FURTHER HEARING: A court will hear whether Serge Benhayon's law firm's conduct toward Esther Rockett (left) would constitute a referral to the Office of the Legal Services Commissioner.
FURTHER HEARING: A court will hear whether Serge Benhayon's law firm's conduct toward Esther Rockett (left) would constitute a referral to the Office of the Legal Services Commissioner. JOEL CARRETT

Law firm's 'demeaning' behaviour could spark action

THE conduct of a law firm which represented a 'cult leader' in a failed defamation case will be scrutinised by the courts.

Justice Julia Lonergan handed down her judgment on two final aspects of the case, including costs, on Thursday.

But Justice Lonergan has also set down a hearing date when she will take submissions on whether Northern Rivers-based Universal Law, which represented Serge Benhayon in his failed defamation case against blogger and former client Esther Rockett, should be referred to the Office of the Legal Services Commissioner for investigation over certain conduct during the case.

The jury found the statement Mr Benhayon - who is the founder of Universal Medicine - was "leader of a socially harmful cult", among others, to be true.

In her judgment on Thursday, Justice Lonergan recalled three "broad areas of conduct" identified by Ms Rockett's barrister, Tom Molomby.

Justice Lonergan said the most "troubling" conduct was correspondence to Ms Rockett from Universal Law at the time of her father's illness and death in late 2017.

"The defendant notified Universal Law, in the context of needing to complete a litigation task, that her father was seriously ill," Justice Lonergan said.

"She requested that her father's condition be kept confidential."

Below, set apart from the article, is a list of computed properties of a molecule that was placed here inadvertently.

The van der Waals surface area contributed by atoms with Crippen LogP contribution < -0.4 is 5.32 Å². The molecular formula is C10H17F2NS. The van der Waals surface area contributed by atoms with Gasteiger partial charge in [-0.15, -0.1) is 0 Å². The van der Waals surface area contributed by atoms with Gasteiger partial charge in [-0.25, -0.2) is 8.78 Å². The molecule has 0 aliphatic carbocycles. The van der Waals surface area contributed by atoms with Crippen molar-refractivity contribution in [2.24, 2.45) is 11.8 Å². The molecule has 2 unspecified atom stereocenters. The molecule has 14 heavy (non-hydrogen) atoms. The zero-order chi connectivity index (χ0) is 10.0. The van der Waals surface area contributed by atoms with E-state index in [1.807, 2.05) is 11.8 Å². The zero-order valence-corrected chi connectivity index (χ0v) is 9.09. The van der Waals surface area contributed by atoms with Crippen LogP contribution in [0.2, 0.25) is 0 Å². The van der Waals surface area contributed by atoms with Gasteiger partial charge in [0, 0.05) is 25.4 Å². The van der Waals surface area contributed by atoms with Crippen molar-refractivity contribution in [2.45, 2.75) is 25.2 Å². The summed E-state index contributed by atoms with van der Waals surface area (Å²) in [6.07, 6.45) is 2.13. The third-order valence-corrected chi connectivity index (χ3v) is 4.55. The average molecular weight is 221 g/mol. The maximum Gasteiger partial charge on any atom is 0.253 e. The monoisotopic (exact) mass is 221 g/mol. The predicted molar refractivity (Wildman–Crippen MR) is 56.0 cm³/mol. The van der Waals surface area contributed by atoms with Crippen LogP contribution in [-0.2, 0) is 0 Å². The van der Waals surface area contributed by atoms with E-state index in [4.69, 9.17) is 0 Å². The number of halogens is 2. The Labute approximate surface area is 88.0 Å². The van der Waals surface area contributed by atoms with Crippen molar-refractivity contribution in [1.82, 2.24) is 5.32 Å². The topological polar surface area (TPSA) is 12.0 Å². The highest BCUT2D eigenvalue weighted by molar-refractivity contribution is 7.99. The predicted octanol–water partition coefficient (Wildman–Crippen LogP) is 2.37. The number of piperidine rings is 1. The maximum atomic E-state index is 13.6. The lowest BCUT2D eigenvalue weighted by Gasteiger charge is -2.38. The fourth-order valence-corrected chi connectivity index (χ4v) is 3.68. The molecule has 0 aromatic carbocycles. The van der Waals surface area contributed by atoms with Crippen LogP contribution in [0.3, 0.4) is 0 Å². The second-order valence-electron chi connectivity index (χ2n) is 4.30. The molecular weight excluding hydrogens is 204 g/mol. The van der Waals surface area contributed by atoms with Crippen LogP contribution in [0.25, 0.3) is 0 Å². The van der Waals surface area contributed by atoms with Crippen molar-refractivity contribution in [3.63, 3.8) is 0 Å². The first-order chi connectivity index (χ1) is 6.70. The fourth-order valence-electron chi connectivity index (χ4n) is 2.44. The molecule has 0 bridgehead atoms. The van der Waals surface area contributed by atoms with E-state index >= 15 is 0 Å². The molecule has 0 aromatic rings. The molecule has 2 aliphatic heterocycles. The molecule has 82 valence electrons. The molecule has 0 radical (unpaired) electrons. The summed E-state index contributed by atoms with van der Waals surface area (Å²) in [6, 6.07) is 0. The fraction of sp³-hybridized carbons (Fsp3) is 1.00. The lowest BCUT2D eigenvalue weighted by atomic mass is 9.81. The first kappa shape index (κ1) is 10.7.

The court heard Universal Law replied: "It is not open to you unilaterally to impose upon or enforce against our clients and our firm, a gag on the disclosure of information contained in your emails...Our client's future use of the information (if any) is a matter for our clients."

The day of Ms Rockett's father's funeral, when the law firm had received a "polite and low-key request" to avoid correspondence about the litigation "out of respect", they sent her a 31-page letter via email.

Justice Lonergan said the letter, which related to an ongoing dispute about the discovery of documents, had a tone that was "unnecessarily peremptory and demeaning".

"There was no order or compulsion requiring the letter be sent that day," she said.

"The choice of date seems to have been deliberate.

"Most concerningly, the letter contains a number of personal insults, directed to the defendant, about her character, professionalism, motivation and probity."

She said these comments were "at best, unprofessional and most discourteous" and "at worst, bullying and harassment, deliberately deployed at a time when the defendant is likely to be distracted, sad and vulnerable, with the aim of demoralising her about the litigation she was defending".

"There is no place for any such personal remarks and insults in any professional correspondence in legal proceedings," Justice Lonergan said.

"Solicitors have ethical duties and obligations."

Justice Lonergan noted it was unclear "if Universal Law has any affiliation with Universal Medicine".

"It may well be a coincidence that their names are similar," she said.

She will hear submissions from both parties about whether she should Universal Law's conduct to the Office of the Legal Services Commissioner in a hearing on Wednesday.